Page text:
Waves at Play

Waves at PlayI spent part of the afternoon yesterday experiencing the power and endless, hypnotic rhythm of waves crashing on the beach. I was killing time between a morning rehearsal and an outdoor evening performance with the Virginia Symphony on the Virginia Beach boardwalk.

Watching the waves, I was reminded of Edwin Grasse’s slightly obscure violin showpiece, Wellenspiel (Waves at Play), written in 1914. Grasse (1884-1954) was an American violinist, organist and composer. Joshua Bell included this piece on his 1990 CDPresenting Joshua Bell. 

Waves at Play may not be the most profound piece ever written, but it’s still a lot of fun, especially in the hands of Jascha Heifetz. This old recording shows off Heifetz’s perfect sense of musical timing and effortless left hand technique. Listen to the way he takes time to sing through all of the notes leading into rests:

Song to the Moon

full moonFour-time Grammy Award winning opera singer Renee Fleming will be singing the national anthem at the Super Bowl this coming weekend. You may remember her singing (yes, singing) David Letterman’s Top Ten list on The Late Show last year. She also appeared at the Obama Inaugural Celebration in 2009 and at Ground Zero after the September 11th attacks.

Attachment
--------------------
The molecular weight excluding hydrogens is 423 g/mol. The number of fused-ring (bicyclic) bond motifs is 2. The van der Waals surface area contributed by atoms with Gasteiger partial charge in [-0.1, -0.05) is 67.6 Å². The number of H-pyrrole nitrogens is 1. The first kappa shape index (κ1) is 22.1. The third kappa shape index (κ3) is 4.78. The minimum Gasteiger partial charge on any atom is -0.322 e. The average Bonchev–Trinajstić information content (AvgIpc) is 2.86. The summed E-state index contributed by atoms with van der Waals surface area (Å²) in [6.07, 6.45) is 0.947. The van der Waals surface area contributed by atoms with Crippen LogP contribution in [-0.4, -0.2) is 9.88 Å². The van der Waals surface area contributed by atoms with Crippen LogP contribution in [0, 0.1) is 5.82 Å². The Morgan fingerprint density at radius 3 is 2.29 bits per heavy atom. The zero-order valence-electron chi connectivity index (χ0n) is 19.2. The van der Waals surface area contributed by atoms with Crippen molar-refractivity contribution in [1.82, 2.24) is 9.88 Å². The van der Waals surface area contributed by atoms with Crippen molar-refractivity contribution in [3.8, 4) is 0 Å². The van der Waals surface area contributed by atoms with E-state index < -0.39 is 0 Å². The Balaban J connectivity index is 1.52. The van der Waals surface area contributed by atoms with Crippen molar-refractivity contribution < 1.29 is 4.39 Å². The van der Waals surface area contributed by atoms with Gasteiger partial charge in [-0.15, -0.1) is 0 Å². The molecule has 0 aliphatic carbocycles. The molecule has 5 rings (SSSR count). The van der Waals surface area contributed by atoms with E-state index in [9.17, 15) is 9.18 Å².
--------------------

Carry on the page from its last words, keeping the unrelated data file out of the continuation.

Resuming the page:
I performed with the Virginia Symphony when Fleming came to Norfolk about ten years ago and I found her to be one of the most gracious and down-to-earth celebrities I have ever encountered…a humble superstar who was there to serve the music. No wonder she’s earned the nickname “the people’s Diva.”

Let’s listen to Renee Fleming sing Song to the Moon from Act 1 of Antonín Dvořák’s opera, Rusalka. The opera is based on a Czech fairy tale with roots deep in Slavic mythology. Rusalka is a water nymph who has fallen in love with a prince who came to swim in her lake. In order to be with the prince she must be transformed into a human. The aria captures Rusalka’s feelings of sadness, despair and longing for a love which is out of reach. You can read the synopsis of the complete opera here. Watch an English language performance here.

This performance is from the 2010 Last Night of the Proms at Royal Albert Hall in London:

Could you feel the drama of the scene expressed in Dvořák’s music? This is essentially what opera is all about. It takes us out of the literal world, where singing characters and far out story lines seem ridiculous, and plunges us into the world of metaphor. Most of us can’t relate to nymphs and princes, but we can all relate to Rusalka’s character on a human level. Drama which unfolds musically opens the door to a complex mix of deep emotions.

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